I see a lot of X-rays, and arthritis of the neck is very common. Also called cervical arthritis, it's basically wear and tear, or degeneration of the vertebrae (bones) in the neck.Have you ever been in a fender bender? You know, one of those "minor" accidents that really didn't cause too much damage? Maybe you had a little dent in the bumper or the fender of your car, but you were OK?
If you have arthritis in your neck and have ever been in a fender bender, there's a good chance that slight accident started the problem you are experiencing now.
No one ever told you that, did they?
Any accident that has enough force to damage your car, will damage your spine. But because we "feel OK" afterwards, we tend to ignore it and not get it checked out.
When you are in a car that is hit, the impact throws your head either forward, backward, or to the side. Since your head weighs about as much as a bowling ball, the entire injury puts a lot of strain on the delicate neck, and can cause the curve that gives your neck strength and stability to straighten out.
Once that happens, you are pretty much guaranteed to have arthritis in your neck 10-20 years down the road. Unless you fix it.
You can also get arthritis if you have bad posture, where your head juts forward and your shoulders are rolled forward. This puts excess pressure on the spine, and causes it to wear out faster.
Think of it this way... try holding a bowling ball in your hands with your arms straight out in front of you. Hard to do, right? That's because there is more strain on your arms with the weight out in front of you.
The same thing happens with your neck. Your head should be right over your shoulders. If it's too far forward, it puts extra pressure on the spine, and can cause arthritis if left that way.
- Neck stiffness
- Numbness, tingling, pain or weakness in the arms or hands
- Spasms in the muscles of the neck, shoulders or upper back
- Pain in the lower back or legs (especially if your spinal cord is being pushed on)
- Strange, unexplained symptoms anywhere in the body (again, if the spinal cord is being impinged anywhere)
Moderate to severe cases are harder to treat with non-invasive treatments, but can still be successfully helped; it just takes a little longer.
If there are bone spurs and the discs have thinned, we may be able to drop pain levels, but we won't be able to fix the bone spurs. With the proper home traction tools, you may be able to help heal your discs a bit, depending on how thin and dried out they are.For pain and deep healing, I use a class 4 infrared laser called K-Laser. These high powered lasers have been used in Europe for years, and were finally cleared by the US FDA in 2005 or 2006. I've had people with severe arthritis have huge decreases in pain in just a few treatments.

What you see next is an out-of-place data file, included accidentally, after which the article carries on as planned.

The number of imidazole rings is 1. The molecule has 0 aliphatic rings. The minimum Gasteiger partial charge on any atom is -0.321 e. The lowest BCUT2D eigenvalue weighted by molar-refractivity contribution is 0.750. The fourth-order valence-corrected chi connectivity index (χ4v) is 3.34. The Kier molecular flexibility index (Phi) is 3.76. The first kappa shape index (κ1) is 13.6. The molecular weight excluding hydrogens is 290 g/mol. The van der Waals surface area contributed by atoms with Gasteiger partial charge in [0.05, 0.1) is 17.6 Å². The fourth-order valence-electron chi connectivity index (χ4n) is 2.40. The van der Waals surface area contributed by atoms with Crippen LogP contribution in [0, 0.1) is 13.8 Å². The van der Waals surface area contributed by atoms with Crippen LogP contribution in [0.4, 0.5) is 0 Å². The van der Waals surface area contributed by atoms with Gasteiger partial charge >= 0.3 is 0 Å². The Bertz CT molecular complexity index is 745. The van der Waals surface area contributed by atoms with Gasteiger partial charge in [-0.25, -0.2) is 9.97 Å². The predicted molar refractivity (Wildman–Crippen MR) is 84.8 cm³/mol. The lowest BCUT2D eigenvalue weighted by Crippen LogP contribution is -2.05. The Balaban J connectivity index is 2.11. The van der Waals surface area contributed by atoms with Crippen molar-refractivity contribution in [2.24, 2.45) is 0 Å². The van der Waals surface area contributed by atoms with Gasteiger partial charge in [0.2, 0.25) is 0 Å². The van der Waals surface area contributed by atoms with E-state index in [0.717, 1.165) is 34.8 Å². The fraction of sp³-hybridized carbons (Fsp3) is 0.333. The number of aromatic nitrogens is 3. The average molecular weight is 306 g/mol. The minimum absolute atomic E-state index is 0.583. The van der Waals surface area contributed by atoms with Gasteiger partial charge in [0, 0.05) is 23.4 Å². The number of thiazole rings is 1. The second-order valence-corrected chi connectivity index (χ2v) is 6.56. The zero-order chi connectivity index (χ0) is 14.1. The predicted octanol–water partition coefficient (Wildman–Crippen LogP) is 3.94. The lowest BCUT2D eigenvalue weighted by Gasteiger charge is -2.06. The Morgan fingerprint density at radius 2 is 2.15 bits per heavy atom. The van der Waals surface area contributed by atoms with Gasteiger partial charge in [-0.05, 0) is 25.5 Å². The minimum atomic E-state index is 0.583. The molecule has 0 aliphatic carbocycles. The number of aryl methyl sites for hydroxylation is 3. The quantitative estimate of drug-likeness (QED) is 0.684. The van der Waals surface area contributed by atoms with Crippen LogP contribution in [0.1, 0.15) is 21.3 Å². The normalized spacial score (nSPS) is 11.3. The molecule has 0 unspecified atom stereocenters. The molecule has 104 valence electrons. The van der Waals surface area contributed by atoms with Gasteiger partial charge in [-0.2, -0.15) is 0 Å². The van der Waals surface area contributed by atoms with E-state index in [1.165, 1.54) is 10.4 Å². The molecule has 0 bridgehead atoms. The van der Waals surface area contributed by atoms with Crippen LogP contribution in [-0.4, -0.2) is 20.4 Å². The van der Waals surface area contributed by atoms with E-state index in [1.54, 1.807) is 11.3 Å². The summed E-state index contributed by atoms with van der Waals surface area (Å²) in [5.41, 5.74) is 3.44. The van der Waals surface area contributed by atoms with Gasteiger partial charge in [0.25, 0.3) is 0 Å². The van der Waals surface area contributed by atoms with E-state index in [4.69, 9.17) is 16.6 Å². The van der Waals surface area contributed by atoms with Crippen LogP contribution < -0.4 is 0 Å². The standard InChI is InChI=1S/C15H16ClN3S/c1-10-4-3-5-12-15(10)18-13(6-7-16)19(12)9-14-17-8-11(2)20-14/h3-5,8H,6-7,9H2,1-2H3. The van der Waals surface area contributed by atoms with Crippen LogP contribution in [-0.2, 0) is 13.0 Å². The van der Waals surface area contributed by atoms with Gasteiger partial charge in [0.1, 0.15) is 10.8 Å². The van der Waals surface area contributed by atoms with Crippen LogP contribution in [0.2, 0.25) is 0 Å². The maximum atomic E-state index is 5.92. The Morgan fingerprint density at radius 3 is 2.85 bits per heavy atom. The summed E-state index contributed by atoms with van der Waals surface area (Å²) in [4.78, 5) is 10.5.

Traditional Medical Management of Arthritis
The traditional medical management of arthritis of the neck usually consists of NSAID's for inflammation and pain, and muscle relaxers to help the spasms. These osteoarthritis drugs can have some serious side effects, so take them with caution, and they were not designed for long term use.
If medications don't work, the next step is often cortisone injections into the neck. While the cortisone will help with inflammation, it may only be temporary (I've had people tell me they had relief for only 12-24 hours). A side effect of cortisone injections is that they will cause the stabilizing tissues of the spine (ligaments and tendons) to wear out faster, ultimately leading to a more unstable neck and further arthritis!
If you have arthritis of the neck, there is hope. If it's mild case, you may be able to reverse some of the damage, and you can definitely fix the postural distortions that are making it worse.
If your arthritis of the neck is moderate or severe, I encourage you to check out alternative for arthritis treatments. Many of these are safe and effective.
Related pages you may like to readWhen neck arthritis gets worse, it may lead to spinal stenosis of the neck (cervical spine).
What exactly spinal stenosis?
Neck stretching exercises to help with pain
Return from Arthritis of the Neck to Degenerative Arthritis
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